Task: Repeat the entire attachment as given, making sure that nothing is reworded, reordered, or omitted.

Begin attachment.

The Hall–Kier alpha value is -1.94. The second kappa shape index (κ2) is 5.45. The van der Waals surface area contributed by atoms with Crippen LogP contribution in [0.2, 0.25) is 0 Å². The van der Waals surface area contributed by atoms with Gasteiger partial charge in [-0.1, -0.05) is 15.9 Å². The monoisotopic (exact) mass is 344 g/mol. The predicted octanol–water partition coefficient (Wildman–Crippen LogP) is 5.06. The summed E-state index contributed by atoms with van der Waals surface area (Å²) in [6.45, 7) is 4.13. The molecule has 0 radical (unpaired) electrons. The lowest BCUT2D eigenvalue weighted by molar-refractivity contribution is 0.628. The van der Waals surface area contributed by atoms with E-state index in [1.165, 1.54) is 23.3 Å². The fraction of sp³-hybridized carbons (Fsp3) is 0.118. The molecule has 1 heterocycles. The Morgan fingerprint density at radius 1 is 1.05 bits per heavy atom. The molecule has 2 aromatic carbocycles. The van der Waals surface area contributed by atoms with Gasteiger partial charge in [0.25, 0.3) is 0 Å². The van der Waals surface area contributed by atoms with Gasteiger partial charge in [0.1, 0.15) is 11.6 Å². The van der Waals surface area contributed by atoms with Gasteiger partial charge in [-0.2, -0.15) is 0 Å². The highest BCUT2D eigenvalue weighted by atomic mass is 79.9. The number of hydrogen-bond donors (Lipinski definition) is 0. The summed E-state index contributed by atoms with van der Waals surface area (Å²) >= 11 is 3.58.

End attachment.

The Hall–Kier alpha value is -1.94. The second kappa shape index (κ2) is 5.45. The van der Waals surface area contributed by atoms with Crippen LogP contribution in [0.2, 0.25) is 0 Å². The van der Waals surface area contributed by atoms with Gasteiger partial charge in [-0.1, -0.05) is 15.9 Å². The monoisotopic (exact) mass is 344 g/mol. The predicted octanol–water partition coefficient (Wildman–Crippen LogP) is 5.06. The summed E-state index contributed by atoms with van der Waals surface area (Å²) in [6.45, 7) is 4.13. The molecule has 0 radical (unpaired) electrons. The lowest BCUT2D eigenvalue weighted by molar-refractivity contribution is 0.628. The van der Waals surface area contributed by atoms with E-state index in [1.165, 1.54) is 23.3 Å². The fraction of sp³-hybridized carbons (Fsp3) is 0.118. The molecule has 1 heterocycles. The Morgan fingerprint density at radius 1 is 1.05 bits per heavy atom. The molecule has 2 aromatic carbocycles. The van der Waals surface area contributed by atoms with Gasteiger partial charge in [0.25, 0.3) is 0 Å². The van der Waals surface area contributed by atoms with Gasteiger partial charge in [0.1, 0.15) is 11.6 Å². The van der Waals surface area contributed by atoms with Gasteiger partial charge in [-0.2, -0.15) is 0 Å². The highest BCUT2D eigenvalue weighted by atomic mass is 79.9. The number of hydrogen-bond donors (Lipinski definition) is 0. The summed E-state index contributed by atoms with van der Waals surface area (Å²) >= 11 is 3.58.